Physicians increasingly turning to non-opioid medications | VailDaily.com

Physicians increasingly turning to non-opioid medications

Sponsored Content

Opioid overdose deaths in the United States have quadrupled since 2000

Written By Lauren Glendenning
Brought to you by Kaiser Permanente

As the United States grapples with an opioid epidemic that has spawned a public health crisis, countless physicians around the country are trying to do their part in eliminating the potential for addiction.

Opioid overdose deaths in the United States have quadrupled since 2000, and drug overdose has become the leading cause of accidental death in the United States, according to the Centers for Disease Control and Prevention. It's estimated that 91 Americans die every day after overdosing on opioids, which include illegal heroin as well as legal prescription pain relievers such as oxycodone, hydrocodone, codeine, morphine, fentanyl and others.

When these opioids interact with receptors in the brain and nervous system, pleasurable effects and pain relief occur, according to the National Institute on Drug Abuse. That pleasure or pain relief acts like a reward for the brain, and those who suffer from addiction will pathologically pursue that reward or pain relief, according to the American Society of Addiction Medicine.

Recommended Stories For You

"Physicians need to really assess the need for opioid medications. Not all pain needs opioids for treatment," said Dr. Jeannine Benson, Chief of Primary Care at Kaiser Permanente's Edwards Medical Offices. "We need to talk with our patients about the risks/benefits of these medications and maintain a relationship that requires continued follow-up. Physicians need to identify at-risk patients and monitor use closely if it is decided that opioid medications are appropriate for treatment."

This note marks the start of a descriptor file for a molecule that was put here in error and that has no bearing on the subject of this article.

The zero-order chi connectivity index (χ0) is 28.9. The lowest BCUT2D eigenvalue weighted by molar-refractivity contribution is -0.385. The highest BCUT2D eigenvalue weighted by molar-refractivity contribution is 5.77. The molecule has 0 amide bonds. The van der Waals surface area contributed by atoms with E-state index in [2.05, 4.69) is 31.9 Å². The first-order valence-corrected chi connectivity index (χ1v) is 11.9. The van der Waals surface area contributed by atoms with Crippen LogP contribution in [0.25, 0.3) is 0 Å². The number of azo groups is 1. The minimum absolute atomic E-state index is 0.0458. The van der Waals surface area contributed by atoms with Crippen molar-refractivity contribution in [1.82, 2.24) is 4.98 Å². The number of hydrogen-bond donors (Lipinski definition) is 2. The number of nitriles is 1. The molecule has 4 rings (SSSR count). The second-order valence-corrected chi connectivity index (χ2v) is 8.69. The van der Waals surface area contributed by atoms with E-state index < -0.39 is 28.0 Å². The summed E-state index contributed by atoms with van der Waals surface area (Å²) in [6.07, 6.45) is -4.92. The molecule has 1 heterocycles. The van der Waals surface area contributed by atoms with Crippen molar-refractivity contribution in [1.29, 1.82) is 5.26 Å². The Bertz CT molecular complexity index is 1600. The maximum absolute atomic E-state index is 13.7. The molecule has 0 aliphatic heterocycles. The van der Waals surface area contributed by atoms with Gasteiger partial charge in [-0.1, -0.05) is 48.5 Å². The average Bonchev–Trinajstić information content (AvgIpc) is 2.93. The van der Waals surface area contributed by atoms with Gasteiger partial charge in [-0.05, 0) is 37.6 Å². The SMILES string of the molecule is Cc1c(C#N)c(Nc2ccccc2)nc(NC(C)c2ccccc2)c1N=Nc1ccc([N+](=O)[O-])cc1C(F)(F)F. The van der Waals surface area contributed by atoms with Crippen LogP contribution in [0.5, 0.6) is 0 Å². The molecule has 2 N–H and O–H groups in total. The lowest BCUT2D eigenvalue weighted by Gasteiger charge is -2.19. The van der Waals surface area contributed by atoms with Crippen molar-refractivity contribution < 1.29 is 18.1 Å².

Addiction

Any opioid medication can be abused, and even short-term use can lead to addiction, Benson said. Patients who are most at risk of developing an addiction to these medications include those with current, untreated addiction or a previous history of addiction, patients with a history of drug diversion, patients with a history of untreated mental illness and patients who might display other red flags as noticed by physicians, she said.

"Patients taking opioid medications should be informed of the risks and benefits," Benson said. "They should be worried about taking them as misuse can lead to very serious consequences."

It's up to physicians to communicate about a patient's plan for pain management. A surgeon treating someone for postoperative pain should be in contact with the primary care provider to make sure everyone is on the same page, Benson said.

"There are resources out there to monitor use as well. For example, the Prescription Drug Monitoring Program through the state of Colorado tracks opioid prescriptions, so physicians can look for any opioid prescription that is prescribed in Colorado," she said. "Other states have similar programs as well. Physicians should also readdress chronic pain with patients regularly."

 Alternative options